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concerned that i have to make sure i don't get tb. i'm actually still not infected, which is wonderful. and most people don't, if you get exposed to tb regularly, you're usually okay. >> what about violence? >> i've actually really never had any concern. i know there's this concern that in haiti there's violence. i go out in the street at night. i can go out at night. i've never had any concern or risk here. >> one of the things -- and i follow you on twitter. one of the things you tweet about is the fact that it's still tough, and sometimes just getting basic supplies can be a challenge. you've actually gone out and bought supplies with your own money. >> yeah. >> that's an amazing thing to do. what, you just have your own money? you go out and buy supplies? >> people have given me donations. different groups have come in, see what we're doing here, see that all the patients need supplementary food. i get basic food from the hospital. i get basic supplies from the hospital. my tb patients are incredibly skinny. they need more food. they need more oxygen. they need more medications. a lot of them have aids, and getting them connected to all the resources they need is just
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a lot of work. >> it's amazingly heroic work, dr. coffee, i have to tell you. i feel pretty guilty when i'm not here, and i'm sure just having people like you makes it better. a lot of discussion lately about cholera. you're an infectious disease doctor. can you give me a little idea of where the story goes from here. it's been over a week now. you think it's going to get mea that this is incredibly mobile country, and it's a small country geographically. and there's always a fear that people come from the areas that are infected which are just to the north and west of here. it's an hour drive for some people to come from areas that are infected. everyone has family in port-au-prince. there's always a fear that someone comes to get treatment or because they're coming here anyways and then they live in tent cities, their sewage and water supply can easily mix. there's a lot of of rain here, and always the fear that it'll spread. and then, what's been going on in the rest of the country, there's a huge river that can just flood all of the cholera all the the way through. here there isn't just one water supply that will do that, but it
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might be little pockets, little flares. >> i know the level of concern remains pretty high. >> yes. >> and we'll keep our attention on it, as well. >> yes, thank you. >> thank you very much. great having you here. and we're going to try to answer some of your questions, as well after the break. stay with "sgmt." - hello! - ha! why don't you try a home cooked meal... with yummy hamburger helper? oh! tada! fantastically tasty, huh?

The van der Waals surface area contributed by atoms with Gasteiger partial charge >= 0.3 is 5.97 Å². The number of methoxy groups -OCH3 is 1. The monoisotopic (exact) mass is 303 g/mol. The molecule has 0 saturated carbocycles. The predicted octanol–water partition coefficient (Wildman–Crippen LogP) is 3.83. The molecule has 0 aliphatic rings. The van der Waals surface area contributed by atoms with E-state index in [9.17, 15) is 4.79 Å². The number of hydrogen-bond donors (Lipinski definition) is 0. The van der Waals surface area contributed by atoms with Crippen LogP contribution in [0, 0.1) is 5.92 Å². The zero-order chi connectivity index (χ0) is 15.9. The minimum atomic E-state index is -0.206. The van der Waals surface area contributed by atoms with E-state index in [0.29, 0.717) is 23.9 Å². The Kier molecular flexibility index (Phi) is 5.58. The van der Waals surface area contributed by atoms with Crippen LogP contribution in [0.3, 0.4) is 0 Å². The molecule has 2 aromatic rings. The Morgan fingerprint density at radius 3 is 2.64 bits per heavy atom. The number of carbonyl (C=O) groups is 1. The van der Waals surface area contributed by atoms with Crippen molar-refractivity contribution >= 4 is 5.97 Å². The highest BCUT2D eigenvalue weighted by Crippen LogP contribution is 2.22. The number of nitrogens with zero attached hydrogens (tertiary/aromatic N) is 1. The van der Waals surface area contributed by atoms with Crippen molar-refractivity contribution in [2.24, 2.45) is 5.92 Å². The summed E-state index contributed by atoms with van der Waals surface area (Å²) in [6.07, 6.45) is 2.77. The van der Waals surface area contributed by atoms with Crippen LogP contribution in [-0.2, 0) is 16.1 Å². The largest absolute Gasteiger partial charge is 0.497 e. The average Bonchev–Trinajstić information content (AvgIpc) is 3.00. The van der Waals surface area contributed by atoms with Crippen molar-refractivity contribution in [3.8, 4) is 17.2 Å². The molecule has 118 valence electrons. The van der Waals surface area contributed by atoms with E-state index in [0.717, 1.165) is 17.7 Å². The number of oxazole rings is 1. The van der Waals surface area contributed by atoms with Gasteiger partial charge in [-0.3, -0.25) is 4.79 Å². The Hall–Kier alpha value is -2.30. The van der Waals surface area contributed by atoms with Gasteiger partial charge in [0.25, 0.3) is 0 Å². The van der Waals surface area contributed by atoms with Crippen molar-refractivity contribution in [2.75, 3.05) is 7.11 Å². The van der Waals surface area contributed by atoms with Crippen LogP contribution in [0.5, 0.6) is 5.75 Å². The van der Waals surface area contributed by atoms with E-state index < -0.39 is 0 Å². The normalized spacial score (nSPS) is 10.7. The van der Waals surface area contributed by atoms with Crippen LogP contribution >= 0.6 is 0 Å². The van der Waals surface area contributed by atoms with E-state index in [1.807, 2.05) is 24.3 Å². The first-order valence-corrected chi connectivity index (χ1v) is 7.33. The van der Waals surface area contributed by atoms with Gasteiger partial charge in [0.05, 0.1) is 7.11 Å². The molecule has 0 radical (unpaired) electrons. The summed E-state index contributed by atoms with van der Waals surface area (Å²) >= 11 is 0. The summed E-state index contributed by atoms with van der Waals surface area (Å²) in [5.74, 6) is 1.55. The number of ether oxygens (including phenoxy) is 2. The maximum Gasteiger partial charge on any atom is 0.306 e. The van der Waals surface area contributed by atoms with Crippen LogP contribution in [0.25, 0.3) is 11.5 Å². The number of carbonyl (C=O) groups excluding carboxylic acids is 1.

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♪ we are back with a very special edition of "sgmd." we're in a tent city here in
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port-au-prince. we've got a lot of questions today and a lot of them about haiti. let's get right to them. this question coming from twitter. didn't we defeat this disease cholera years ago? why months after the earthquake are still so many people dying? a couple of points to make. first of all, cholera exists in the world. the estimates are 3 to 5 million cases a year, 100,000 people die around the world from cholera. and no one is entirely sure why cholera is in haiti right now. but most people seem to agree the reason it's become so bad is because of the conditions like this, squalid conditions, people living in close quarters. this is how a disease like this, an infectious disease like this spreads. and that's the big concern moving forward. second question is, what is the government doing to inform people living in tent cities like this about cholera? this is a very interesting point, as well. a lot of attention obviously on treatment of cholera. but i'll tell you one of the most important things is simple sanitation. trying to make sure that you're not actually infecting the person next to you. so what you'll see around tent
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cities like this is megaphones. people talking about the fact that cholera exists and what they can do about it. sanitation, a big part of this. people cleaning their clothes, washing their hands and making sure to stay as sanitary as possible. it's not always easy. i'll tell you that for sure. but this is a big part of controlling the entire spread of this. again, no one knows exactly where this is going. i think we've got time for one more question. is cholera an airborne disease? can someone be contaminated, travel to the united states, and start spreading it? an important question, and it's not airborne disease, first of all. this is a disease that is actually often from contaminated water, for example. but, people can spread it. and a couple of important points here. first, they can get the cholera infection and be perfectly healthy, have absolutely no symptoms at all. they're called carriers. they walk around with the infection and unwittingly spread it to other people. the other point when you leave one country and travel to another country, you could possibly spread it that way, as well.
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it's not airborne, but a bacteria living inside you. they're trying to get a handle on things here, but obviously much more to come over the next several weeks. keeping an eye on what's happening with cholera here in haiti. we're going to have much more of "sgmd" after the break. stressless is designed to benno) the most comfortable line of furniture in existence. it's a motion line of furniture that conforms to your body and supports your head, neck, and back seamlessly in any position, leaving your entire body feeling rested and rejuvenated. [upbeat jazz arrangement] ♪
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we are back with "sgmd." a lot of the images you saw may have looked familiar. over the last ten months not a lot has changed not on appearances. this tent city area behind me looks almost exactly the same and people here tell me on the ground that it's likely to look this way for a long time to come for years to come. the people have changed in some way as well. as desperate as they used to be their eyes have more look of resignation, they've accepted this reality. i talked about how embarrassing the situation has been with cholera. part of the reason is because we knew this could happen, we knew that clean water was necessary in so many places around the country and without it, you could get an epidemic like this for so long they did a goo